Importantly, public health care and comprehensive workplace benefits provide a sense of security in medical emergencies, illnesses or accidents. Medical care is not based on ability to pay, as in the U.S, but on need.
Managed health care and the private sector offer limited choice. Private services are unable to replicate the benefits of the economy of scale. Fragmented, individualized and smaller economies often result in higher premiums, increased administration costs and greater individual risk.
The competitive nature of the profit sector duplicates services. Competition also contributes to increased costs through the need for advertising to generate business.
Health care companies in the United States (U.S.) are recording record profits. In 1994, the six largest HMOs in the U.S. showed a total profit of $5.6 billion.
In a private, profit system, a percentage of profits are allocated to care but a percentage also goes to fatten the wallets of health care providers. The focus on financial gain results in higher prices in order to generate income for services and create profit. The incentive for profit results in fewer dollars being allocated to services. Pat and Hugh Armstrong, in their book Universal Healthcare: What the United States Can Learn From the Canadian Experience, claim that health care companies in the United States are recording record profits. In 1996, the Merck Company, a drug manufacturer, rolled in $3.9billion net global profit. The Armstrongs also reported that, in 1994, the six largest HMOs in the U.S. showed a combined profit of $5.6 billion.
What services are provided under managed health care?
Managed health care restricts the services doctors and hospitals provide. For example, in the Armstrongs’ book, Universal Healthcare they report that a doctor working for an HMO in the U.S. refused a man an essential medical procedure. As a result he died. The company involved was happy, as the procedure would have been costly.
This same doctor reported that she was expected to deny services wherever possible or else be replaced.
In our Canadian public health care system doctors are generally autonomous in their ability to decide what care is medically necessary. Health care decisions do not focus on cost, but on need, quality of service and protection of life.
Within managed health care plans, if a plan member requires a service that is not included in the plan, they would have to pay for it out of their wages.
Managed health care attempts to control behaviour of employees and physicians to the interests of profit for employers. This includes not providing benefits for certain “lifestyle” illnesses or deaths. For example, smokers pay, on average, more than non-smokers for their group life and long term disability benefits. Group plans have historically distributed this cost among plan members. However, the present push is to individualize plans. Individual lifestyles may now be scrutinized and benefit costs adjusted to reflect the values established by the carrier and company. For example, smoking is determined as an unhealthy behaviour and, as a result, smokers pay higher insurance premiums. Companies and carriers may begin dictating what is an acceptable lifestyle. Once again individual choice is lost. This slippery slop could lead to discrimination against other lifestyle options such as meat eating or other behaviour.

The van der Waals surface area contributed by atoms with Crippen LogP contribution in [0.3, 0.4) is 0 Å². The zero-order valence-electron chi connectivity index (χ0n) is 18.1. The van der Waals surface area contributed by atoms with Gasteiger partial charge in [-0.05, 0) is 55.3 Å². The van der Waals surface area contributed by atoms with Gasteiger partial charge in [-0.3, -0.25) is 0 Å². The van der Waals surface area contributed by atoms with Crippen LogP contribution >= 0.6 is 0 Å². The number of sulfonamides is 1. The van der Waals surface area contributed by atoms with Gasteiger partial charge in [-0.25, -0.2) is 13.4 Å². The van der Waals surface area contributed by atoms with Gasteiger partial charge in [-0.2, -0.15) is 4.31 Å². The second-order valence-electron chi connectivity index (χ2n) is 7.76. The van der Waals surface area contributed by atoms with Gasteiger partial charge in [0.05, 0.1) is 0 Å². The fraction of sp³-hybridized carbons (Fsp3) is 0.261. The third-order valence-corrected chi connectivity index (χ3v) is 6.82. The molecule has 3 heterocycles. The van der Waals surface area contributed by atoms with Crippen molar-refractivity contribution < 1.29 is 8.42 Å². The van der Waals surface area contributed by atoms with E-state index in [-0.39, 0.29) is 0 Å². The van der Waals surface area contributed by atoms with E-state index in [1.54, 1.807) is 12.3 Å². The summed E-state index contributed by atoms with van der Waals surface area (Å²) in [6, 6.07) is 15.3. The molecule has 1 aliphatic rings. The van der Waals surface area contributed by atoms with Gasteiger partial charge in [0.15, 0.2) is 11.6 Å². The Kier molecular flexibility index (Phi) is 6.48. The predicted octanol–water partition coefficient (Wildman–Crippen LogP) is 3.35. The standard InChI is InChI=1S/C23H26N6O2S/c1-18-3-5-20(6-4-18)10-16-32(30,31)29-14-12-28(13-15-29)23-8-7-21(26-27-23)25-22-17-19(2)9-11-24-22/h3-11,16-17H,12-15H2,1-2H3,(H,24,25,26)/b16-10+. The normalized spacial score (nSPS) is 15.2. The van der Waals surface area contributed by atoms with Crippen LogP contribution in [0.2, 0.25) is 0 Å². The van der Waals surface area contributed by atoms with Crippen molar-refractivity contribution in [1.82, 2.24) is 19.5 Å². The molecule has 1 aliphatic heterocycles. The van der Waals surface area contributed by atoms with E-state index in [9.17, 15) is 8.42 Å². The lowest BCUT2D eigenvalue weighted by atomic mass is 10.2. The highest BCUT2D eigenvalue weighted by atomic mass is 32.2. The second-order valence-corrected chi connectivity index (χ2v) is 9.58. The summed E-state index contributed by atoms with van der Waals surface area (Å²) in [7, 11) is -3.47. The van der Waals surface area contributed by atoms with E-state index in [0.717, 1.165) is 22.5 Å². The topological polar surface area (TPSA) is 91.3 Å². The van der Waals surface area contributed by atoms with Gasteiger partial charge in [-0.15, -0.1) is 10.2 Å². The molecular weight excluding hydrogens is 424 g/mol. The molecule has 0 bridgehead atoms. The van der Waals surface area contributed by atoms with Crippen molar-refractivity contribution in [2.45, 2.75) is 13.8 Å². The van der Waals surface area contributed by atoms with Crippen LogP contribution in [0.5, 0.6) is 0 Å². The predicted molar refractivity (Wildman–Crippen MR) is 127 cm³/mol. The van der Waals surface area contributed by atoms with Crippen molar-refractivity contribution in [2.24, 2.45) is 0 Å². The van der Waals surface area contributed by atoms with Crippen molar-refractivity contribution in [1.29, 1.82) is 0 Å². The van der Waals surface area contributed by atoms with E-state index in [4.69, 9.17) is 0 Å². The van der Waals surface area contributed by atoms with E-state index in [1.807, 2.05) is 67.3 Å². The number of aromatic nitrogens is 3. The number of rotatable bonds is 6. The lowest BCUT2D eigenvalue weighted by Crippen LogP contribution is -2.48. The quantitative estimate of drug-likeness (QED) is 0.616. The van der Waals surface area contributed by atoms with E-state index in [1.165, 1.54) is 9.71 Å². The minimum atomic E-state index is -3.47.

The Canadian Health care Manager also reported in February 1998, that sophisticated lie detector mechanisms are often used to determine if an employee is faking injury.
With regards to worker productivity, employers want to get injured workers back to work as soon as possible. Employers report high costs of employee absenteeism due to illness and injury. Under managed health care the goal is to contain costs through rapid recovery of employees.
Traditionally, an employee’s general practitioner would determine length of time away from work and medical intervention, such as physiotherapy or other medical treatment necessary to prepare an employee for return to work.
However, physicians are being looked upon suspiciously by employers as serving employee interests concerning leave due to injury or illness. In February 1998, the Canadian Healthcare Manager magazine reported that employers are increasingly sending workers to rehab providers like Columbia Healthcare Inc. in Toronto, for a supposed impartial exam concerning the severity of the disability. Rehab centres, such as Columbia, strive to get employees back to work as quickly as possible.
Centres such as Columbia also create simulated work place environments, such as a construction site or an assembly line. A worker can proceed with treatment, such as physiotherapy and be tested regularly to determine employability. Keeping in mind that the Rehab centre is being paid by the employer to get the employee back to work as soon as possible. The Canadian Healthcare Manager also reported in their February 1998 issue, that sophisticated lie detector mechanisms are often used to determine if an employee is faking injury. This cattle prod approach to care, with money acting as the prod, can place the employee at risk of returning to work too soon and risking further injury and company expense.
Return to work after injury is another concern with managed health care. CUPE continues to fight discrimination and specifically, rights for disabled and injured workers. Modified work includes how work is adjusted to the needs of the employee. This involves implementing sound ergonomic principles that accommodate the employee. Managed care does not do this; instead it controls the worker and attempts to fit the worker to the workplace instead of altering the workplace to meet the workers needs.